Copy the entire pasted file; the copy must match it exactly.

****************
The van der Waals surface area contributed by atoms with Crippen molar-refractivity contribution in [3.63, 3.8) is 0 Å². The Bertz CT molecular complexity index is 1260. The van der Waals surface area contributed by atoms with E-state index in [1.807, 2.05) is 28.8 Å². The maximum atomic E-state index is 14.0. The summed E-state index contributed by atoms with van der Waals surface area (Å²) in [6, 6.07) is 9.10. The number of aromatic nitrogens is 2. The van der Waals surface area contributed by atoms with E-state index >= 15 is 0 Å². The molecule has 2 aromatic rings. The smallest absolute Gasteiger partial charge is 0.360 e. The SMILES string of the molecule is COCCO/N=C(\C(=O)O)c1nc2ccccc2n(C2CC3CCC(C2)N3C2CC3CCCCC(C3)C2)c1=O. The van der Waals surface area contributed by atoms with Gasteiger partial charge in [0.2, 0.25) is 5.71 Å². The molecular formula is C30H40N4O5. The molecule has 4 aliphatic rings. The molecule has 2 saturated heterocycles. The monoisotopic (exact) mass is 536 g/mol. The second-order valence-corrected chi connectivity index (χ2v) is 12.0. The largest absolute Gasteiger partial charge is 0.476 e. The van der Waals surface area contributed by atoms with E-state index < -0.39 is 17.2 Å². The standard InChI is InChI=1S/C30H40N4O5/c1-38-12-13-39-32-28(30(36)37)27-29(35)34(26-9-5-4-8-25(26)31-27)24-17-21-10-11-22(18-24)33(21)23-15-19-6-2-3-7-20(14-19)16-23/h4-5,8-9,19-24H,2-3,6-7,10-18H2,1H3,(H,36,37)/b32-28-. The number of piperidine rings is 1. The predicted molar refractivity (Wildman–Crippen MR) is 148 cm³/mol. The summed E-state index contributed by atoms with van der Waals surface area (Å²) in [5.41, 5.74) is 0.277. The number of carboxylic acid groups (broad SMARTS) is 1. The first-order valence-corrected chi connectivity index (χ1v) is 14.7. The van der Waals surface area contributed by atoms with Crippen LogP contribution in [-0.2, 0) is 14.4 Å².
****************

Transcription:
The van der Waals surface area contributed by atoms with Crippen molar-refractivity contribution in [3.63, 3.8) is 0 Å². The Bertz CT molecular complexity index is 1260. The van der Waals surface area contributed by atoms with E-state index in [1.807, 2.05) is 28.8 Å². The maximum atomic E-state index is 14.0. The summed E-state index contributed by atoms with van der Waals surface area (Å²) in [6, 6.07) is 9.10. The number of aromatic nitrogens is 2. The van der Waals surface area contributed by atoms with E-state index >= 15 is 0 Å². The molecule has 2 aromatic rings. The smallest absolute Gasteiger partial charge is 0.360 e. The SMILES string of the molecule is COCCO/N=C(\C(=O)O)c1nc2ccccc2n(C2CC3CCC(C2)N3C2CC3CCCCC(C3)C2)c1=O. The van der Waals surface area contributed by atoms with Gasteiger partial charge in [0.2, 0.25) is 5.71 Å². The molecular formula is C30H40N4O5. The molecule has 4 aliphatic rings. The molecule has 2 saturated heterocycles. The monoisotopic (exact) mass is 536 g/mol. The second-order valence-corrected chi connectivity index (χ2v) is 12.0. The largest absolute Gasteiger partial charge is 0.476 e. The van der Waals surface area contributed by atoms with E-state index < -0.39 is 17.2 Å². The standard InChI is InChI=1S/C30H40N4O5/c1-38-12-13-39-32-28(30(36)37)27-29(35)34(26-9-5-4-8-25(26)31-27)24-17-21-10-11-22(18-24)33(21)23-15-19-6-2-3-7-20(14-19)16-23/h4-5,8-9,19-24H,2-3,6-7,10-18H2,1H3,(H,36,37)/b32-28-. The number of piperidine rings is 1. The predicted molar refractivity (Wildman–Crippen MR) is 148 cm³/mol. The summed E-state index contributed by atoms with van der Waals surface area (Å²) in [5.41, 5.74) is 0.277. The number of carboxylic acid groups (broad SMARTS) is 1. The first-order valence-corrected chi connectivity index (χ1v) is 14.7. The van der Waals surface area contributed by atoms with Crippen LogP contribution in [-0.2, 0) is 14.4 Å².